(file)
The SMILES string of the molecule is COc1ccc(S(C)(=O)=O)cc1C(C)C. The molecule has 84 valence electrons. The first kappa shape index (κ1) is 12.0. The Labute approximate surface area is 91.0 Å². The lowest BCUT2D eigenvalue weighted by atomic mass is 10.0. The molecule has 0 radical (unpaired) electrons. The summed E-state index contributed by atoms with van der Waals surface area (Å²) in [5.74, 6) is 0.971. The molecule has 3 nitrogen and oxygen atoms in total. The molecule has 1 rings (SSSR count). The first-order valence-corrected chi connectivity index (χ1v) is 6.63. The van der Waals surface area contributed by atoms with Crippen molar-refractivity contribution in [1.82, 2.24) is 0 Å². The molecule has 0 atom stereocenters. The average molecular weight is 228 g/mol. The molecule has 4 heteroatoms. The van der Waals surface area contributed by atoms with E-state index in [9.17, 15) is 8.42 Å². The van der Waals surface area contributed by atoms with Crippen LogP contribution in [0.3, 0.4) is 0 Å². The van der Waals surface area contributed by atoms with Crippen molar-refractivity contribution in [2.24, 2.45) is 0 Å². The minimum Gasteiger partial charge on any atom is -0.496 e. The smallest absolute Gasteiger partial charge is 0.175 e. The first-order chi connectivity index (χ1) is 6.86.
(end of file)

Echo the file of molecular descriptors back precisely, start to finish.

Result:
The SMILES string of the molecule is COc1ccc(S(C)(=O)=O)cc1C(C)C. The molecule has 84 valence electrons. The first kappa shape index (κ1) is 12.0. The Labute approximate surface area is 91.0 Å². The lowest BCUT2D eigenvalue weighted by atomic mass is 10.0. The molecule has 0 radical (unpaired) electrons. The summed E-state index contributed by atoms with van der Waals surface area (Å²) in [5.74, 6) is 0.971. The molecule has 3 nitrogen and oxygen atoms in total. The molecule has 1 rings (SSSR count). The first-order valence-corrected chi connectivity index (χ1v) is 6.63. The van der Waals surface area contributed by atoms with Crippen molar-refractivity contribution in [1.82, 2.24) is 0 Å². The molecule has 0 atom stereocenters. The average molecular weight is 228 g/mol. The molecule has 4 heteroatoms. The van der Waals surface area contributed by atoms with E-state index in [9.17, 15) is 8.42 Å². The van der Waals surface area contributed by atoms with Crippen LogP contribution in [0.3, 0.4) is 0 Å². The van der Waals surface area contributed by atoms with Crippen molar-refractivity contribution in [2.24, 2.45) is 0 Å². The minimum Gasteiger partial charge on any atom is -0.496 e. The smallest absolute Gasteiger partial charge is 0.175 e. The first-order chi connectivity index (χ1) is 6.86.